Moreover, as we have already seen on other occasions, Spanish is heavily influenced by Arabic for historical reasons, for example, the words ojalá (hopefully), alacena (cupboard), or alfombra (carpet). The Spanish language has had little contact with the Slavic languages throughout its history, so there is little influence between the two, for example, the word zar (czar) comes from Russian, but we do not have as many as we have with Greek, English or French.

For a person who speaks Ukrainian, learning Spanish is not a big challenge. The Spanish grammar is much less complicated, and the phonemes are simpler. We could test whether for a Slavic speaker, understanding Cuban Spanish is a challenge or not in terms of lexical diversity and intonation when speaking, it would be fun, wouldn’t it?

As you can see, all languages have a degree of difficulty when they are not your mother tongue, but if we stop to analyse the history and linguistics of each of them, we will realise that the difficulties we face when learning our own language help us and facilitate the path to learning a new one. At iScribo we love languages, this same passion leads us to invite you to improve and learn Spanish without complications. Visit us and discover how our tool works.

Writing in Spanish

How to Write Simple Sentences in Spanish

Today, we will learn the basics of forming simple sentences in Spanish. I’m sure you hadn’t noticed, but the previous sentence is an example of a simple sentence translated from Spanish. To be more specific, simple sentences contain a single verb or verbal periphrasis and, consequently, a single predicate.

In iScribo, we teach you some basic Spanish grammar ideas to form sentences in Spanish.

Simplify your writing

You don’t want to put the cart before the horse. To become fluent in Spanish, the essential thing is not to over-complicate your writing. It doesn’t matter if there are many short sentences in a paragraph, the important thing is that they are well written and, from there, little by little you will improve.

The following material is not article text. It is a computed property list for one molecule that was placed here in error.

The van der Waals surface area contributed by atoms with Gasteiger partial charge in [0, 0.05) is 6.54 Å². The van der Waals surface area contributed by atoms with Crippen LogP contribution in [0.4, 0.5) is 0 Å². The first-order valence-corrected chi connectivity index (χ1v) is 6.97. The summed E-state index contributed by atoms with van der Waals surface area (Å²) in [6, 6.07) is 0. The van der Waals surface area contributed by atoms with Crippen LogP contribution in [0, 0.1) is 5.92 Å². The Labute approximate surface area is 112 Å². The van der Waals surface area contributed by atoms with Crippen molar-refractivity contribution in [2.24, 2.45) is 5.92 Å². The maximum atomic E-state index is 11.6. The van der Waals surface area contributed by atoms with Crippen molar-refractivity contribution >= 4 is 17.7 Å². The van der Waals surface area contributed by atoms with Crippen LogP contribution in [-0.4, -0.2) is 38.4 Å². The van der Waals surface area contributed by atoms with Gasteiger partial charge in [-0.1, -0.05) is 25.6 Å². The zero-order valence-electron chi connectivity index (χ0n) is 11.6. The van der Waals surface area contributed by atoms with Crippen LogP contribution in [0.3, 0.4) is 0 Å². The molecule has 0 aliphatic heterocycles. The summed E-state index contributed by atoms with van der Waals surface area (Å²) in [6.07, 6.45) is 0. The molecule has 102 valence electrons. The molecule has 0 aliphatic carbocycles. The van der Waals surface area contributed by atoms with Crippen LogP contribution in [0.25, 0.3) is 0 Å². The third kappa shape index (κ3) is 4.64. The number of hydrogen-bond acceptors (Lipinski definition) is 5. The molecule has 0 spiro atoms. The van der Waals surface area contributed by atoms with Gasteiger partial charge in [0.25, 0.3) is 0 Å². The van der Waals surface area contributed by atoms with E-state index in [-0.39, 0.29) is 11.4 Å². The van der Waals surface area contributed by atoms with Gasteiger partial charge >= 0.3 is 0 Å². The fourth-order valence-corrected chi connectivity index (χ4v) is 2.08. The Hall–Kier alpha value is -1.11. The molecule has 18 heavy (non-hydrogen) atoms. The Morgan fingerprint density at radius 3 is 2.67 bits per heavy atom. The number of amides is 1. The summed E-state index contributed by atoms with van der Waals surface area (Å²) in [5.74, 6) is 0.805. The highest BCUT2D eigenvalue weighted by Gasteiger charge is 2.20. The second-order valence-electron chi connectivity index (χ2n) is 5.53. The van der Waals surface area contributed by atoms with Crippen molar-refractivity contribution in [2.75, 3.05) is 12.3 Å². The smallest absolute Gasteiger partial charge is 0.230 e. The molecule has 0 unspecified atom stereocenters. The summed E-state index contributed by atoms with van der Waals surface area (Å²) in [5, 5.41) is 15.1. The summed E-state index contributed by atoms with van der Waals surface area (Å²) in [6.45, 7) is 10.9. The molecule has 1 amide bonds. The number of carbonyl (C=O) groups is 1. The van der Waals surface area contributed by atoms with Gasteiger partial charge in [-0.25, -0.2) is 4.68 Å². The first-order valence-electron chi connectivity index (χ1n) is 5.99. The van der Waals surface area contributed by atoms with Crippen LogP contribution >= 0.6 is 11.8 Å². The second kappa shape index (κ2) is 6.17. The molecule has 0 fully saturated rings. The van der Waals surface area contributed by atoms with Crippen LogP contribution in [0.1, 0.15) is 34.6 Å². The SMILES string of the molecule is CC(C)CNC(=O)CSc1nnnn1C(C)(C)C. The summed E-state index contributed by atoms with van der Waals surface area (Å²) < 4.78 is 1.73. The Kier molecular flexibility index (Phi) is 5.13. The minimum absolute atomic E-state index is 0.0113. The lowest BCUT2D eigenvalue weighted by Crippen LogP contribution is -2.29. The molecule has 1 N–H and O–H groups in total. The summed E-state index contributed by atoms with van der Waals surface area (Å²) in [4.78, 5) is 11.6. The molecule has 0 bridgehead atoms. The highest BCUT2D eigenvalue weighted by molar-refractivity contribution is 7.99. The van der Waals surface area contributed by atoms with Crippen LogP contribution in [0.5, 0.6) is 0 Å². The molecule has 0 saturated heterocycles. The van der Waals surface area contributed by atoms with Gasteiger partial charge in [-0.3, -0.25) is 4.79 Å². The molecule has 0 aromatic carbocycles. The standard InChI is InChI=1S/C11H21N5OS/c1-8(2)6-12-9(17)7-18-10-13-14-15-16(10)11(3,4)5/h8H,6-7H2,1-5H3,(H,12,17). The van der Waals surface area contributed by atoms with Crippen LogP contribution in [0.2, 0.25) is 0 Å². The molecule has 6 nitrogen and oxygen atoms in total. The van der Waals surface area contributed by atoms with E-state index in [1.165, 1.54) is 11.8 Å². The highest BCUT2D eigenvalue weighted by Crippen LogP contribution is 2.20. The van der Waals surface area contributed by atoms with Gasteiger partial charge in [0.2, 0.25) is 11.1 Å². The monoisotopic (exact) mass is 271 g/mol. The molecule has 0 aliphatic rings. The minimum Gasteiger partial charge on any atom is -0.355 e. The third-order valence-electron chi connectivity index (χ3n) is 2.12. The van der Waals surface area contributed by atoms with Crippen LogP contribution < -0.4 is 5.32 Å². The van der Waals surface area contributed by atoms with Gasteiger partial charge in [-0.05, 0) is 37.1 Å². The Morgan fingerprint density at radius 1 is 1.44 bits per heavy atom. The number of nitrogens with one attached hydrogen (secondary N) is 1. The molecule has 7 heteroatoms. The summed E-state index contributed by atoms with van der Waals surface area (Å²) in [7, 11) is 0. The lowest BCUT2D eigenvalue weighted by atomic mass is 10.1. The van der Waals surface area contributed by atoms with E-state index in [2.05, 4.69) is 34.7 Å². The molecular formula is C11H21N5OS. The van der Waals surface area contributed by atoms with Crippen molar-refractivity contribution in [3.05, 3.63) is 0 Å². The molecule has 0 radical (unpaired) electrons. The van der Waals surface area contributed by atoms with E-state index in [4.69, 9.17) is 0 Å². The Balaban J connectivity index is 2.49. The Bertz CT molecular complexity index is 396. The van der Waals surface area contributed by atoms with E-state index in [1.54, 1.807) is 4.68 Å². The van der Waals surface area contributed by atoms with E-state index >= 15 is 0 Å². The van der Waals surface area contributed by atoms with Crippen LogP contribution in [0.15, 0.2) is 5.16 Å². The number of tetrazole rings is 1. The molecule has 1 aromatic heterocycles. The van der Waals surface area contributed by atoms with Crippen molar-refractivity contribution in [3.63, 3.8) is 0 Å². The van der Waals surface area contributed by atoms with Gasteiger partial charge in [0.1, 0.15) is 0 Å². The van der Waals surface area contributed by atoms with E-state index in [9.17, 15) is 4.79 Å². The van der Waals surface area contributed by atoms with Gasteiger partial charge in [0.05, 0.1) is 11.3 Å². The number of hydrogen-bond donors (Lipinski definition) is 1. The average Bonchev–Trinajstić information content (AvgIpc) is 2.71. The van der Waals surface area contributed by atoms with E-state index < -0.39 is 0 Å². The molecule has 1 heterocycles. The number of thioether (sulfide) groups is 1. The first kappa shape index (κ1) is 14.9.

Main structure of the simple sentence

Learn it by heart: SUBJECT + PREDICATE = SIMPLE SENTENCE. For example, Juan viene al cine (Juan is coming to the cinema). The subject is the main element as it is the one who performs the action. The predicate includes the action being performed and the context.

Identify each part of the subject

In a simple sentence the subject is usually a person or persons, or a noun accompanied by another element, for example:

  • Juan e Inés: two proper nouns.
  • La casa (The house): determiner and common noun.
  • El coche azul (The blue car): determiner, common noun, and adjective.

Identify each part of the predicate

It may seem like an easy task, but in a compound sentence, everything gets a bit more complicated. Ideally, you should familiarise yourself with each element of the predicate, this is also a very good exercise for learning Spanish grammar. The main element of the predicate is the verb, so this is the first thing you should look for, and it is accompanied by other grammatical categories:

  • Noun, which can be common or proper: Clara tiene una moto (Clara has a motorbike).
  • Definite or indefinite articles, which usually go with the noun: Clara tiene una moto (Clara has a motorbike).
  • Pronouns, which replace the noun: vienes mañana (You come tomorrow). Instead of saying Paco, for example.
  • Adverbs, which modify the verb and give context to the predicate: Tú vienes mañana (You come tomorrow). There are different types of adverbs, but we will see them another time.
  • Prepositions: they express a relationship with other words and are undoubtedly the most difficult to put into practice. El gato estaba bajo la ropa (The cat was under the clothes).
  • Conjunctions: they link words, even sentences, in a logical order: Iré, pero más tarde (I will go, but later).
  • Adjectives: accompany nouns to give them some additional explanation: La silla bonita es la rosa (The pretty chair is the pink one).

The only key is to practise!

The theory is always the tricky part of Spanish grammar. We know that experience is everything in this life, so practice non-stop, and never give up, it’s the best way to learn how to create simple sentences in Spanish. Remember to start with simple structures and, if you want to know if you are doing it right, use iScribo text editor. May the words be with you!

Writing in Spanish

5 Rules to Learn the Use of Commas in Spanish

The use of commas in Spanish is not an easy task to perform, in fact, many Spanish speakers find it difficult to use them correctly. People often worry if they are using commas correctly, but if your answer is ‘sometimes’, we recommend you to read this guide to learn a little about when to use a comma in Spanish.

Let’s start with the basics: punctuation marks

The comma is a punctuation mark (,) that usually indicates a short pause in a sentence. Now, learn some rules to use it properly and master the comma in Spanish grammar.

Rule 1: Never use a comma between subject and verb

Yes, you heard it right. This is a very common mistake when translating from English to Spanish as it is frequently used in English. As the Fundéu says, this is a criminal comma.

Rule 2: Use a comma after a vocative

A vocative is a noun that we use to call or name the speaker. Don’t forget to use the comma even if it is a short sentence: Hola, Pedro, te echo de menos (Hey, Pedro, I miss you).

Rule 3: Use a comma after an interjection